Afghanistan is one of only three countries in the world where polio remains endemic, together with Pakistan and Nigeria. But there is a growing sense of optimism that polio will be the second disease, after smallpox, to ever be eradicated.
In many ways, the map of polio mirrors the conflict in Afghanistan. The challenge to reach and vaccinate every child is as much diplomatic as it is operational and medical.
Immunization is not a matter of parental refusal – memories of an era when polio was common are still fresh in Afghan minds – but efforts are still needed to dispel myths around the vaccine and to convince families who are afraid of immunization.
Ongoing conflict and political instability make it difficult to access hard-to-reach areas, and migration along the porous and rugged border between Afghanistan and Pakistan further complicates vaccination efforts, making children on both sides vulnerable to contracting the debilitating disease. This means that polio transmission has become highly localized in pockets in the south and the east of Afghanistan, so eradication efforts focus on planning at the district- and sub-district levels.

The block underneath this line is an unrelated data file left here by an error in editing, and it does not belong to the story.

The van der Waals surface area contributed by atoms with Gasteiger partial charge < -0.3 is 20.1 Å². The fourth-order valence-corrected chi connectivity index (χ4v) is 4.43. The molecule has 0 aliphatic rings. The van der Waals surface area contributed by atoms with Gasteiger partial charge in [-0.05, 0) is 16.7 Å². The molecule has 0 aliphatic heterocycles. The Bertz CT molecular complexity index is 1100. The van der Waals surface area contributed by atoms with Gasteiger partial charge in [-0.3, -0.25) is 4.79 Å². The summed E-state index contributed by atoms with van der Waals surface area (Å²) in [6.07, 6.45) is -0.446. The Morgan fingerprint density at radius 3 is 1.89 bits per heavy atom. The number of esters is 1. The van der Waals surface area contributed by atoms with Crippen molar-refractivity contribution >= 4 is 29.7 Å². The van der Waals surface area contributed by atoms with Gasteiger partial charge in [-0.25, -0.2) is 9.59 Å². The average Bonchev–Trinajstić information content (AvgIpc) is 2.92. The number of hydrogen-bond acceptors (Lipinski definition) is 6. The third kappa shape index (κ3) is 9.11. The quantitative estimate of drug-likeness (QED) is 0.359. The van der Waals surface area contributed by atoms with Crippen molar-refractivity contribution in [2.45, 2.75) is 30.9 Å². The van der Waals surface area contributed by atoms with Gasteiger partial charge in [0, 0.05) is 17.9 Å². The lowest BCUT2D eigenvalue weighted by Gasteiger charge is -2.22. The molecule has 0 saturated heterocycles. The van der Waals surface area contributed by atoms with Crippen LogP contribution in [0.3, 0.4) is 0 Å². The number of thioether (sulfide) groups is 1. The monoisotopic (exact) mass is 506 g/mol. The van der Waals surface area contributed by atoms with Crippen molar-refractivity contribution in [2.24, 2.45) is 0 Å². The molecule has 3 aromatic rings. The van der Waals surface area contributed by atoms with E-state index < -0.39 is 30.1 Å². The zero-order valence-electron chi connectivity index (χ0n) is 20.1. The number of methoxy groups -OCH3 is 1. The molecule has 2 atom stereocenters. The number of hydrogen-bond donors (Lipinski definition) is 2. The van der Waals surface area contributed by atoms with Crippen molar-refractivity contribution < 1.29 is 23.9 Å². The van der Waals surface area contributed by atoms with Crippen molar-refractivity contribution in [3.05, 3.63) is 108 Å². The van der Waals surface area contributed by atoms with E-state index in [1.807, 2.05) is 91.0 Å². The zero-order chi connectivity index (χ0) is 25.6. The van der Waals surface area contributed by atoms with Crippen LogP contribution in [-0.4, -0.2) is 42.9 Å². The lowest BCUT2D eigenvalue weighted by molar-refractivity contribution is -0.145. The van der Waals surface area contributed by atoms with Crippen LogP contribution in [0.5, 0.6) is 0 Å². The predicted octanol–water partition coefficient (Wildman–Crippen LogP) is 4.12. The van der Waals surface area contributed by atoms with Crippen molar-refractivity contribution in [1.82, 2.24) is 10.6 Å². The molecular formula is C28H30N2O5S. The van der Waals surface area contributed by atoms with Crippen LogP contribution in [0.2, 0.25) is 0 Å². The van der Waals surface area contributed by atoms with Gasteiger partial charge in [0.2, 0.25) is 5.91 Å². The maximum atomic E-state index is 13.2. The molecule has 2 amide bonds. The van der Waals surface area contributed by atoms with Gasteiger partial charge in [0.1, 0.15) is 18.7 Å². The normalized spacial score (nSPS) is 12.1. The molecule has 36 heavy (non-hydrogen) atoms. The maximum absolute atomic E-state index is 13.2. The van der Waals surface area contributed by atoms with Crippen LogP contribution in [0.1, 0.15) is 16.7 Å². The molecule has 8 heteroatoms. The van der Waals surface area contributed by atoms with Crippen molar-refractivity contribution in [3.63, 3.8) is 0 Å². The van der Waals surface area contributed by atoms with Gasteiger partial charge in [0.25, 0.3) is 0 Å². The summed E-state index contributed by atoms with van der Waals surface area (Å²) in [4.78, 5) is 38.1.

For Afghanistan to halt wild polio virus transmission, all children need to be vaccinated. While there has been a near 100 per cent increase in families’ awareness about the importance of polio vaccination in accessible districts, a sizeable number of children are still not being reached.